You are just three habits away from an entirely new life.

Mike Morrison, Ph.D.

Mike Morrison, Ph.D.

Creating Meaningful Change

June 25, 2022

You are just three habits away from an entirely new life.

I would use that provocative statement in leadership development sessions to get people thinking differently . . . and it worked.  Here’s why:

1)    It was simple.  But not too simple.  Doing three things differently felt like the right amount.  (One would not be enough and five would start to feel like too much!)

2)    It linked to the popularity (and supporting science) of habits.  There are a ton of books, multiple TED talks, and all kinds of blogging about the benefits of forming habits.

3)    Intuitively, it made sense.  Once the three habits were envisioned, it was easy to see how they could shape a new life.

With more supporting research and a ton of experimentation, I made it one of the options of my coaching practice.  Here was the three-part flow:

One:  Meets the “Meaning” Threshold:   In selecting the three habits, they had to be meaningful, creating a sense of purpose that would be personally compelling.  One executive wanted to cultivate a habit of compassion – something that was missing in her life and her leadership style.  She revealed how she grew up in a high-achiever household where both parents relentlessly focused on personal accomplishment at any cost.

Two:  A Commitment to Everyday-ness:   Not only do we start building the habits in small steps, we find a way to do them every day – even small incremental steps.  Through our “everydayness” we send a message to our powerful unconscious that that we are committed.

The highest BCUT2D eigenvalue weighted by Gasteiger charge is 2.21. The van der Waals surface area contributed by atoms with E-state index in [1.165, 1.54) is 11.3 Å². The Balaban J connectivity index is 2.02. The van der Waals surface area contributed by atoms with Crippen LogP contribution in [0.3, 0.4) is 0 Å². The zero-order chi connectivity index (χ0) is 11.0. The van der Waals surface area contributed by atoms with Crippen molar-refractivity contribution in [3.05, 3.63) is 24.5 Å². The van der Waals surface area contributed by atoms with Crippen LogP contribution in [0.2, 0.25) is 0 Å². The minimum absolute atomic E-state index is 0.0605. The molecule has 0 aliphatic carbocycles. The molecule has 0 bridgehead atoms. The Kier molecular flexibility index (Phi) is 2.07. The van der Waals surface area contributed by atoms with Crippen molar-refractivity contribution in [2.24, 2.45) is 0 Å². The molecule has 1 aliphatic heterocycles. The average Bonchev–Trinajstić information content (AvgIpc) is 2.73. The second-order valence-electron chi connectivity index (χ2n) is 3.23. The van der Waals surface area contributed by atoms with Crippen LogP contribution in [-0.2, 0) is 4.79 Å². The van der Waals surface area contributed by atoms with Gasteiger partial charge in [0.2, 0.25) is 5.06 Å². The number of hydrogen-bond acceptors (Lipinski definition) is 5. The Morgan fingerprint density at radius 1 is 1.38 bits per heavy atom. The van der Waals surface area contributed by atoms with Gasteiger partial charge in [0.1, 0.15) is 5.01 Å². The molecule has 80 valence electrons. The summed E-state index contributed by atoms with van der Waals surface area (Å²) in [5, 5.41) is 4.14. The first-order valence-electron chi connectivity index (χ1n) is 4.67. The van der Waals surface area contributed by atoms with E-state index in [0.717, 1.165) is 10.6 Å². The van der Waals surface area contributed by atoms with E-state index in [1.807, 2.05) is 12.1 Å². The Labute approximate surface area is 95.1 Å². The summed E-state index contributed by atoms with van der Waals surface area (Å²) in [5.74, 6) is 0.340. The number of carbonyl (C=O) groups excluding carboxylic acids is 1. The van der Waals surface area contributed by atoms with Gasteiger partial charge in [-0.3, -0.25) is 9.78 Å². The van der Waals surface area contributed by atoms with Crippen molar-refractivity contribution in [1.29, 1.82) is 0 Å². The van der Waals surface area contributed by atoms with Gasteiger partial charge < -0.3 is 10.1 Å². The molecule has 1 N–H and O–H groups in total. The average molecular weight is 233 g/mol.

Three:  A Mindset of “Being”:   Finally, we learn not just to “do” the new habit but to “be” it as well.  That may feel awkward at first but we use a range of exercises where make the new habit (e.g., better listening, morning intention setting, 10,000 daily steps, etc.) part of the belief system that influences how we interact with the world.

It takes a couple of months to build these foundations . . . but for those who hung in there and did the work . . . got to say:

“It feels like I am living a new life.”

The reasons are simple.  Meaningful habits and routines provide a foundation for our daily lives that bring coherence, stability and a sense of purpose that can help us weather the on-going change the world relentlessly throws at us (e.g., new boss, new goals, new virus variant!).

This got me thinking.  How can we apply these lessons learned to the challenges of developing our leadership capabilities?  So, I framed another challenge for leaders:

You and your work group are just three routines away from an entirely new level of performance.

For the same reasons above, it worked.   Simple.  Intuitive.  And with a clear end point:  Just three new routines.  Plus, “three new routines” is broad enough to support a systematic approach to building organizational capabilities.  It could be how we develop strategies, design our work processes or manage our days.  Focusing on one practice area at a time, teams learn to shape their supporting behaviors . . . day-by-day . . . and in-the-moment.

Leaders and their teams also leverage the same flow for personal transformation:

One:  Meets the “meaning” threshold by cultivating a new sense of purpose that pushes them beyond their narrow self-interests.

Two:  Supported by “everyday-ness” – something they always find time to do.

Three:  Sustained by mindset of “this is who we are” – not just something we do.

After just a few months, team members got to say things like: “It feels like we are a different team . . . just look at the results we’re getting.”

Challenge yourself.  Challenge your team.  Your just three simple habits or routines . . .